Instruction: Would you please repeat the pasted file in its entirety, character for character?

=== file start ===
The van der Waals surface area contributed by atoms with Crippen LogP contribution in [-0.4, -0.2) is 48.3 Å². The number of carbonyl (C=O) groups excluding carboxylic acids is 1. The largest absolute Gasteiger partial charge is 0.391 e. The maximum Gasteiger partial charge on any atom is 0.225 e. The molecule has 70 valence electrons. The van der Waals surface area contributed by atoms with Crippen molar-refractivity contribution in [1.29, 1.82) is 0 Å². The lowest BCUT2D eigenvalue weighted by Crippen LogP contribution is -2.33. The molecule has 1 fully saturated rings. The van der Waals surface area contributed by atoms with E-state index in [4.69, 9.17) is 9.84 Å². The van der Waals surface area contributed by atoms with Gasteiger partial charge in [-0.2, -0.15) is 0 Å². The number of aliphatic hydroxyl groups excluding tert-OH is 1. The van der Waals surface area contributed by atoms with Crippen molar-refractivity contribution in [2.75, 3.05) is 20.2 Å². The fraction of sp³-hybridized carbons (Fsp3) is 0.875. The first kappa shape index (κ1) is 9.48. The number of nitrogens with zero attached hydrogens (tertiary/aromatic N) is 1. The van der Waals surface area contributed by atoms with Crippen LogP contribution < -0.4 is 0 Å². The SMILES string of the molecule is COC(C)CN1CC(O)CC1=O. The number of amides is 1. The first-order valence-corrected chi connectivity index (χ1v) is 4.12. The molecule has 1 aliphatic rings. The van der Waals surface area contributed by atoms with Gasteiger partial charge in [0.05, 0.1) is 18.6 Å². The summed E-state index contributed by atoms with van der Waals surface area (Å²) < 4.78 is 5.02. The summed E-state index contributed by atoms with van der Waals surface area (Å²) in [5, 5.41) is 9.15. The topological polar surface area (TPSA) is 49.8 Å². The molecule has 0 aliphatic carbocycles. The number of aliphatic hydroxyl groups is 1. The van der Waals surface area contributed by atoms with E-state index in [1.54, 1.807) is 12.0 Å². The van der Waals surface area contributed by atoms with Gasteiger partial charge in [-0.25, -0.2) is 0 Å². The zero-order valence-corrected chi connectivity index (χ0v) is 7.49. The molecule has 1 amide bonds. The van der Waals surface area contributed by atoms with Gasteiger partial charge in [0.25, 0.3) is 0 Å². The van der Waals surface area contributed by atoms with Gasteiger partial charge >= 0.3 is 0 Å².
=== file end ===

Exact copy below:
The van der Waals surface area contributed by atoms with Crippen LogP contribution in [-0.4, -0.2) is 48.3 Å². The number of carbonyl (C=O) groups excluding carboxylic acids is 1. The largest absolute Gasteiger partial charge is 0.391 e. The maximum Gasteiger partial charge on any atom is 0.225 e. The molecule has 70 valence electrons. The van der Waals surface area contributed by atoms with Crippen molar-refractivity contribution in [1.29, 1.82) is 0 Å². The lowest BCUT2D eigenvalue weighted by Crippen LogP contribution is -2.33. The molecule has 1 fully saturated rings. The van der Waals surface area contributed by atoms with E-state index in [4.69, 9.17) is 9.84 Å². The van der Waals surface area contributed by atoms with Gasteiger partial charge in [-0.2, -0.15) is 0 Å². The number of aliphatic hydroxyl groups excluding tert-OH is 1. The van der Waals surface area contributed by atoms with Crippen molar-refractivity contribution in [2.75, 3.05) is 20.2 Å². The fraction of sp³-hybridized carbons (Fsp3) is 0.875. The first kappa shape index (κ1) is 9.48. The number of nitrogens with zero attached hydrogens (tertiary/aromatic N) is 1. The van der Waals surface area contributed by atoms with Crippen LogP contribution < -0.4 is 0 Å². The SMILES string of the molecule is COC(C)CN1CC(O)CC1=O. The number of amides is 1. The first-order valence-corrected chi connectivity index (χ1v) is 4.12. The molecule has 1 aliphatic rings. The van der Waals surface area contributed by atoms with Gasteiger partial charge in [0.05, 0.1) is 18.6 Å². The summed E-state index contributed by atoms with van der Waals surface area (Å²) < 4.78 is 5.02. The summed E-state index contributed by atoms with van der Waals surface area (Å²) in [5, 5.41) is 9.15. The topological polar surface area (TPSA) is 49.8 Å². The molecule has 0 aliphatic carbocycles. The number of aliphatic hydroxyl groups is 1. The van der Waals surface area contributed by atoms with E-state index in [1.54, 1.807) is 12.0 Å². The van der Waals surface area contributed by atoms with Gasteiger partial charge in [-0.25, -0.2) is 0 Å². The zero-order valence-corrected chi connectivity index (χ0v) is 7.49. The molecule has 1 amide bonds. The van der Waals surface area contributed by atoms with Gasteiger partial charge in [0.25, 0.3) is 0 Å². The van der Waals surface area contributed by atoms with Gasteiger partial charge >= 0.3 is 0 Å².